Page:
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Marketing’s big evolution: Part 1

| By Joanne Christie | Reading Time: 3 minutes
In the first of a two-part interview, Kindred CMO Elen Barber says bonuses may soon be a thing of the past and explains how the operator has been preparing for the shift

In the first of a two-part interview, Kindred CMO Elen Barber says bonuses may soon be a thing of the past and explains how the operator has been preparing for the shift. 

Though it’s fair to say the igaming community was generally happy with the structure of Sweden’s regulated market when it was announced, operators were very vocal about their displeasure at only being allowed to offer one introductory bonus to players.

Many argue it runs counter to the government’s aims of a high channelisation rate and stricter responsible gambling controls. As yet there’s little sign of a change in stance from the Swedish regulator. In fact, if anything, there are signs other jurisdictions may be moving in a similar direction.

When you add in the taxes now in place in some areas, the increasing scrutiny of bonus terms and conditions and the high levels of player churn, some marketers are starting to question the value of bonuses.

Among these is Kindred’s chief marketing officer Elen Barber. “From my point of view, marketing with bonuses is relatively simple and I would say boring,” she says. “It is not really proper marketing and I think most of the operators put themselves in this position and found it very difficult to get out of.”

As more and more markets introduce new restrictions, she concedes that some operator marketing teams will find themselves under increasing pressure.

However, Barber says the structure of Kindred’s team means it is well placed to deal with regulatory changes. One way the company prepared for the changing landscape was by restructuring its 550-strong marketing team to move away from the ‘silo effect’ so often observed in igaming companies, particularly in relation to the acquisition and retention divisions.

“We united the acquisition and retention teams which historically were kept separate, so we formed the global marketing services team, and one of the departments of this team is customer bonus and rewards,” Barber explains.

“This department is purely focused on the rewards – what customers want, what they need – and measuring the impact of different rewards at different stages of the customer journey, understanding customer behaviour and trying to come up with the best rewards for the customer.”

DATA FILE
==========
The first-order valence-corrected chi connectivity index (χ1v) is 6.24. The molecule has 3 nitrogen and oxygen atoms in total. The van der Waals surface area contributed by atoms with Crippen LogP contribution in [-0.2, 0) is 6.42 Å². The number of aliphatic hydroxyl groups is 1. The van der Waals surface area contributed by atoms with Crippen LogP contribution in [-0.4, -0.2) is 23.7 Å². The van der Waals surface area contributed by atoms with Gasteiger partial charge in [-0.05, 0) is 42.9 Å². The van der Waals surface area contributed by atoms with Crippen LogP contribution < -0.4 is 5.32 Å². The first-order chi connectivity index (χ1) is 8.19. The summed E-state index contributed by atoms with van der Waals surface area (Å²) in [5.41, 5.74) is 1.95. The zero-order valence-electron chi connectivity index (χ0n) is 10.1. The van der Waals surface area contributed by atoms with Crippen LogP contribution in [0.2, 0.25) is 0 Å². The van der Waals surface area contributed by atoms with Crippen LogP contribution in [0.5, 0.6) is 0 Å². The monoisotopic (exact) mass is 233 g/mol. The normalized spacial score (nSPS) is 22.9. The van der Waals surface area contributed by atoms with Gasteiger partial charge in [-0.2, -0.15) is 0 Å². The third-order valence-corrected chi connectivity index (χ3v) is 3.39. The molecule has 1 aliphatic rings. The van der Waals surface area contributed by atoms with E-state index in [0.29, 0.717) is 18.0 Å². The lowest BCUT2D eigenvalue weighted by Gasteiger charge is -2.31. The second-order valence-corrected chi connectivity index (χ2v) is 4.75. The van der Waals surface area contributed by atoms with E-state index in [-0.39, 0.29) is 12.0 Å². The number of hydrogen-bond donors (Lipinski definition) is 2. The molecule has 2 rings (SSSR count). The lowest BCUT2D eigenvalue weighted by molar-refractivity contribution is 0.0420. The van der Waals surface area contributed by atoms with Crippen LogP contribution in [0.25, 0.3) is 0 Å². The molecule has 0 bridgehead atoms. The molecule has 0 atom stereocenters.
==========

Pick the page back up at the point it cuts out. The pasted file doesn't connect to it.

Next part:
This gives management a complete oversight of customer habits, which in turn has taught them some key lessons – namely that bonuses are not always necessary.

“If you look at the customer database, quite a lot of players don’t take bonuses and they remain loyal to the brand,” Barber says. “You don’t just need to give bonuses to the customers – you need to understand what they want and that’s what we’ve been doing.”

Beyond bonuses
The operator has been trialling offering other player rewards mechanics, such as the cashback system it introduced for its Maria Casino brand in Denmark shortly before restrictions on bonusing were introduced.

“Giving cashback to the customers is very simple, very transparent,” according to Barber. “Customers know exactly what they are getting.”

Barber also argues that sponsorship can play a role in replacing bonuses. Though the presence of gambling brands in professional sports is an increasingly contentious issue, Kindred still sees value in working with sports teams, she says, although she adds that the company has re-examined its approach to sponsorship.

“We had some sponsorships a few years ago that we decided not to renew. What we have now is a strong framework of what clubs and what sports we want to work with and how these really benefit the brands. When we are looking at the value, it is not the monetary but more the brand value that we look at now.”

The company was quick to forge partnerships in Sweden – an opportunity that wasn’t available before the market’s regulation – but Barber says the focus was not just on upfront exposure but also opportunities to engage with partners’ social networks and make use of offline opportunities.

It now has partnerships with Sweden’s top two football leagues and Sweden’s second-highest ice hockey league HockeyAllsvenskan, along with its tie-ups with FC Copenhagen in Denmark, football clubs in the English Championship, European handball and the Premier League of Darts.

Whether Kindred’s strategies will give it an edge in finding a substitute for using bonuses to attract and retain players remains to be seen. But Barber is optimistic. “This is a really exciting challenge and I’m happy that marketers are facing it at the moment.

“From the marketing point of view, it really makes you think and allows you to be creative, and creative in a good way, rather than trying to find loopholes in the law.”

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